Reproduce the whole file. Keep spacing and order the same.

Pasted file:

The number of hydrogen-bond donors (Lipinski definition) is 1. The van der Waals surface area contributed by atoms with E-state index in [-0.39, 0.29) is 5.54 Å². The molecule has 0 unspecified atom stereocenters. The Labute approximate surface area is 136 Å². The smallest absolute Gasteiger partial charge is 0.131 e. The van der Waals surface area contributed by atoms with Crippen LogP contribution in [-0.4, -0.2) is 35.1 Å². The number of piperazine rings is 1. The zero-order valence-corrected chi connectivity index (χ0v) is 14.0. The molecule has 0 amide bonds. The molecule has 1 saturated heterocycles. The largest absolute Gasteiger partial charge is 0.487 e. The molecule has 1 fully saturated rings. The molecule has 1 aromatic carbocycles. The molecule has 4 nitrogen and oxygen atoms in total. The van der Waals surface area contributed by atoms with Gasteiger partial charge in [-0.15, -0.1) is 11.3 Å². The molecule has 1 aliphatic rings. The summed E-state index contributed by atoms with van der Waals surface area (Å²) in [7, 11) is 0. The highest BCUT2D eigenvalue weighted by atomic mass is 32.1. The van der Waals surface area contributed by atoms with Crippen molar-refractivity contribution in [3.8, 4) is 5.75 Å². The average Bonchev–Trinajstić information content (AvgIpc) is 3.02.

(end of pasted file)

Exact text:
The number of hydrogen-bond donors (Lipinski definition) is 1. The van der Waals surface area contributed by atoms with E-state index in [-0.39, 0.29) is 5.54 Å². The molecule has 0 unspecified atom stereocenters. The Labute approximate surface area is 136 Å². The smallest absolute Gasteiger partial charge is 0.131 e. The van der Waals surface area contributed by atoms with Crippen LogP contribution in [-0.4, -0.2) is 35.1 Å². The number of piperazine rings is 1. The zero-order valence-corrected chi connectivity index (χ0v) is 14.0. The molecule has 0 amide bonds. The molecule has 1 saturated heterocycles. The largest absolute Gasteiger partial charge is 0.487 e. The molecule has 1 fully saturated rings. The molecule has 1 aromatic carbocycles. The molecule has 4 nitrogen and oxygen atoms in total. The van der Waals surface area contributed by atoms with Gasteiger partial charge in [-0.15, -0.1) is 11.3 Å². The molecule has 1 aliphatic rings. The summed E-state index contributed by atoms with van der Waals surface area (Å²) in [7, 11) is 0. The highest BCUT2D eigenvalue weighted by atomic mass is 32.1. The van der Waals surface area contributed by atoms with Crippen molar-refractivity contribution in [3.8, 4) is 5.75 Å². The average Bonchev–Trinajstić information content (AvgIpc) is 3.02.